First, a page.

When my task began, in late August 2017, it was a simple one. I was to collect information on any film and television productions that had filmed in Bradford in the last few years (the last entry on the original Bradford Film Heritage app timeline was Bill, in 2015), and insert it into the app, finally bringing it up-to-date.
The first sign this task was to grow into much more came when I suggested I collate the same information for some of the older entries, many of which were included in the timeline but had no page of their own to give app users any idea about the production or its connection to Bradford.
This proved more difficult and time-consuming than I had initially expected. When an area has as long and as rich a filmic past as the Bradford district, it is only so long before one begins stumbling into the world of obscure and long-forgotten BBC dramas from the sixties…
This research made up the bulk of my work, in particular trying to find reliable information as to the locations of productions filmed before the advent of the Bradford Film Office (or trying to locate the sites of long-demolished buildings from a small collection of old photographs…) When this was done (or, I should say, mostly done, as previously unknown productions continued to come to light throughout the entire process), I was happy to know that soon my hard work would pay off, with the new content soon to be added to the app to create a more complete picture of Bradford’s’ Film Heritage to all future app users.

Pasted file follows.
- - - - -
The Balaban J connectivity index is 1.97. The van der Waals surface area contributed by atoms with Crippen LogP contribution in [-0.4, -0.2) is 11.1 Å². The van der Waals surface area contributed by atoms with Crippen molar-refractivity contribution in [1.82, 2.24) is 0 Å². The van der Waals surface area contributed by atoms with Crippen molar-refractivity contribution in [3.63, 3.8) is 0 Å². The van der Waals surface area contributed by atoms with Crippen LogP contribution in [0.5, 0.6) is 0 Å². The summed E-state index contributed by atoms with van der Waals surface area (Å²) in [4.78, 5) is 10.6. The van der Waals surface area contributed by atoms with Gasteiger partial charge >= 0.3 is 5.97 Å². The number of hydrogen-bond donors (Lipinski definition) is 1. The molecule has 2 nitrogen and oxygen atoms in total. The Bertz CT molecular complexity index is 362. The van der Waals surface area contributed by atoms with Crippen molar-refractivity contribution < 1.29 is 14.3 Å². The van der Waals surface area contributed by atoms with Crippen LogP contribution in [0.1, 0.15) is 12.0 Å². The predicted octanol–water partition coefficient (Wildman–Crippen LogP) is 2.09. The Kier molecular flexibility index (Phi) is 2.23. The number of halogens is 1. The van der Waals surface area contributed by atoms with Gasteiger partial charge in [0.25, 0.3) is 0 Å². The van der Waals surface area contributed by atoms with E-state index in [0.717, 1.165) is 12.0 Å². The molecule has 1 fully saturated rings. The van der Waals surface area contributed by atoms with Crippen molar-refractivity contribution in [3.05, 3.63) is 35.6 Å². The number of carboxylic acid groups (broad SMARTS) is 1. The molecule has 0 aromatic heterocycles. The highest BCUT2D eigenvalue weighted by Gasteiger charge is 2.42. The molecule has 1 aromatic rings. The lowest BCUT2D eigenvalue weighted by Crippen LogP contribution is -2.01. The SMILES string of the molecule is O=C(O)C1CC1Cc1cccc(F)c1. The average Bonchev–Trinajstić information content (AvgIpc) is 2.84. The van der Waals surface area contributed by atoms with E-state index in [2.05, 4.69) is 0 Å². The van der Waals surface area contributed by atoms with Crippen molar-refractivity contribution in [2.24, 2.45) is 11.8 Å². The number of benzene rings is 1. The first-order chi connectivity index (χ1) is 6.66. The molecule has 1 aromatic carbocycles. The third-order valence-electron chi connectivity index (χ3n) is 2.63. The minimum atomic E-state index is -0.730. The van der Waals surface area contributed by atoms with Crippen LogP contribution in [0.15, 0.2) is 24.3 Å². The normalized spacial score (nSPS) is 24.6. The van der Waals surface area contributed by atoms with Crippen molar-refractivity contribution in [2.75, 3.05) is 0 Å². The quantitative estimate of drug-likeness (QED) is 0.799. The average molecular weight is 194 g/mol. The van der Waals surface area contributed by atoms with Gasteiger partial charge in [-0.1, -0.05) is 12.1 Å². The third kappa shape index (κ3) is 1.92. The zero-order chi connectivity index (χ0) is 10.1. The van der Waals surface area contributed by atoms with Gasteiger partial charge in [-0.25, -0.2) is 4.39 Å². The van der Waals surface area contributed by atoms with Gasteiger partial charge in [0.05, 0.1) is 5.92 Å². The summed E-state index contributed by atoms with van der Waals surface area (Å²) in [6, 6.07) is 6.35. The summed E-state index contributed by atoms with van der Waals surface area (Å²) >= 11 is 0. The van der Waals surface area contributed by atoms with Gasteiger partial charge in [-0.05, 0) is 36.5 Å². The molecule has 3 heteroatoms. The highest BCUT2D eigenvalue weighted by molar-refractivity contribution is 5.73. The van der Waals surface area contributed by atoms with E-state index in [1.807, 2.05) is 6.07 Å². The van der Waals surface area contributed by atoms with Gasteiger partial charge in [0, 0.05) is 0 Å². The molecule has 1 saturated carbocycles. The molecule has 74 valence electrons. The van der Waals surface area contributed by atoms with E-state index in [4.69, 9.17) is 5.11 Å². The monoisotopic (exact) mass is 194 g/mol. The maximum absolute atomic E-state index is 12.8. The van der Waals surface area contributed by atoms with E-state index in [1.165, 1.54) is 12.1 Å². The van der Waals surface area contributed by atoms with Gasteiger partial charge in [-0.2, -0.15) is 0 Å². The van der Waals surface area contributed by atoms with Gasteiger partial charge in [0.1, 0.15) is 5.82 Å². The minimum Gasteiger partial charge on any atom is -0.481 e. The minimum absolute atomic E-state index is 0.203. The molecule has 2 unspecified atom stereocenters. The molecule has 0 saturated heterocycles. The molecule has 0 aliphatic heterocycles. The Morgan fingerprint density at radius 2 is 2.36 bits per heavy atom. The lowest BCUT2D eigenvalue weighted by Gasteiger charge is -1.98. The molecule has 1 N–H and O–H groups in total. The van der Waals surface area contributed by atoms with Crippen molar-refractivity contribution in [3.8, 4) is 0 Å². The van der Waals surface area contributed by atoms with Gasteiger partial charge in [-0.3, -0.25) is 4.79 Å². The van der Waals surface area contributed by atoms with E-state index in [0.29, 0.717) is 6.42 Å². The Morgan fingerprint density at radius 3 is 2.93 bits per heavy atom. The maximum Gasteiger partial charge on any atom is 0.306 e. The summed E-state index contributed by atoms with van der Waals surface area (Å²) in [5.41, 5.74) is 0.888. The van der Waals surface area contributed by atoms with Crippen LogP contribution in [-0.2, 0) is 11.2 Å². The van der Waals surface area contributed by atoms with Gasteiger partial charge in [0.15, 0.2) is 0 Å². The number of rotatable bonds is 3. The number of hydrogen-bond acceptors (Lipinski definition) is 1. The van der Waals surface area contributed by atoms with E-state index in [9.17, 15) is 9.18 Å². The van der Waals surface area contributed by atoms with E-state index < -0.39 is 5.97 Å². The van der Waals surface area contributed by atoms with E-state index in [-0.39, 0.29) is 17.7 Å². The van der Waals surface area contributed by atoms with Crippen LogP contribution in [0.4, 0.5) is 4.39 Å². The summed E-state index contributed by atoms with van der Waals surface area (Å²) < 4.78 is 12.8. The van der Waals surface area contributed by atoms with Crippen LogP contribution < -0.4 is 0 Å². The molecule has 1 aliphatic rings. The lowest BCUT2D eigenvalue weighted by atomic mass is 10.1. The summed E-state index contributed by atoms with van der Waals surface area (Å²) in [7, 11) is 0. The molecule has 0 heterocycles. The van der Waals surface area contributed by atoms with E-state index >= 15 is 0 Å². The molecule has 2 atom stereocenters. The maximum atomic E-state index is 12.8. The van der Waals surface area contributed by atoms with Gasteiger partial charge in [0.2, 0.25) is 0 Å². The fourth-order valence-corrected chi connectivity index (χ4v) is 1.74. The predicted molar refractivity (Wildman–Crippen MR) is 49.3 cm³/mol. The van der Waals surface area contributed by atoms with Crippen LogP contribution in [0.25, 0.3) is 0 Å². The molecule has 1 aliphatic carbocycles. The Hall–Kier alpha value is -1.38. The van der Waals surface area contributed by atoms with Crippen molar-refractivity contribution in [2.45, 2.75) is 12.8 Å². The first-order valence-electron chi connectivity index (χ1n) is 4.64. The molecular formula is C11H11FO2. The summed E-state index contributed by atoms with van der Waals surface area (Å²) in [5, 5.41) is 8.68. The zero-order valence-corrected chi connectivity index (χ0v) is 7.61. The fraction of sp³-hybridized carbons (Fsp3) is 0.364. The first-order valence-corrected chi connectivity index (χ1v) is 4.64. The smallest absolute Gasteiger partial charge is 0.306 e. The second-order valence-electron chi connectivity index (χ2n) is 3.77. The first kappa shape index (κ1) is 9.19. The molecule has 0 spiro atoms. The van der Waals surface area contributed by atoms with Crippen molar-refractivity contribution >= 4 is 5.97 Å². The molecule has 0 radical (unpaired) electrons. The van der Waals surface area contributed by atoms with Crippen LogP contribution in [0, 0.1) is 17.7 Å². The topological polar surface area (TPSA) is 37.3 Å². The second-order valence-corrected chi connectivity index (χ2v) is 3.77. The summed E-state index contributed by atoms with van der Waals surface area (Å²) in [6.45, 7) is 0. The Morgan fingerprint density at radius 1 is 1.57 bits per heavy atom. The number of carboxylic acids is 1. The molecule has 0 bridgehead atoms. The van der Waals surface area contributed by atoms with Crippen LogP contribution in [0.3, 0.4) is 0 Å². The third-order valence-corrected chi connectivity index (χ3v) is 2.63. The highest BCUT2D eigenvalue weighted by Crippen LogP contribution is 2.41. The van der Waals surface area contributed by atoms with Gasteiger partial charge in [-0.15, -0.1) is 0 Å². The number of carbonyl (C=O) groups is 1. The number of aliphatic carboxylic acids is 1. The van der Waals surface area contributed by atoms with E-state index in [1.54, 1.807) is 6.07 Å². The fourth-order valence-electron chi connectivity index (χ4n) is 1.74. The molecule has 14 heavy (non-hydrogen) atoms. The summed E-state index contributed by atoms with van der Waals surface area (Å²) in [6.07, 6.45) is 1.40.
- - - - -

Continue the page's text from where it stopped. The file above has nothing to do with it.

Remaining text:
…It was never going to be that simple.
When came to put info on app, it became clear that something much more radical needed to happen. It turned out the original version of the app was made using technology that had since become out-of-date, making it near impossible to update, and was certainly too complicated to be used by a non-coder, which was vital if it was to be kept up-to-date in the future.
So we began the process of giving the site a full overhaul, including re-assessing the functionality of the app, what we wanted it to do, and how it should look. The map was created from scratch, combining the two separate Bradford District and city centre maps and allowing each location description to include links to the productions filmed there. Three new tours were added, in addition to the updated Heritage Tour, and the entire site was rebuilt with a new, more modern look.
To anyone reading this, I hope you enjoy the revamped Bradford Film Heritage site, and I also hope, to prove none of my work on it has been in vain, that you read every last entry on the timeline. Yes, even 1968’s BBC series Resurrection, so well-loved that we literally couldn’t find a single image of it on the entire internet. Even that one.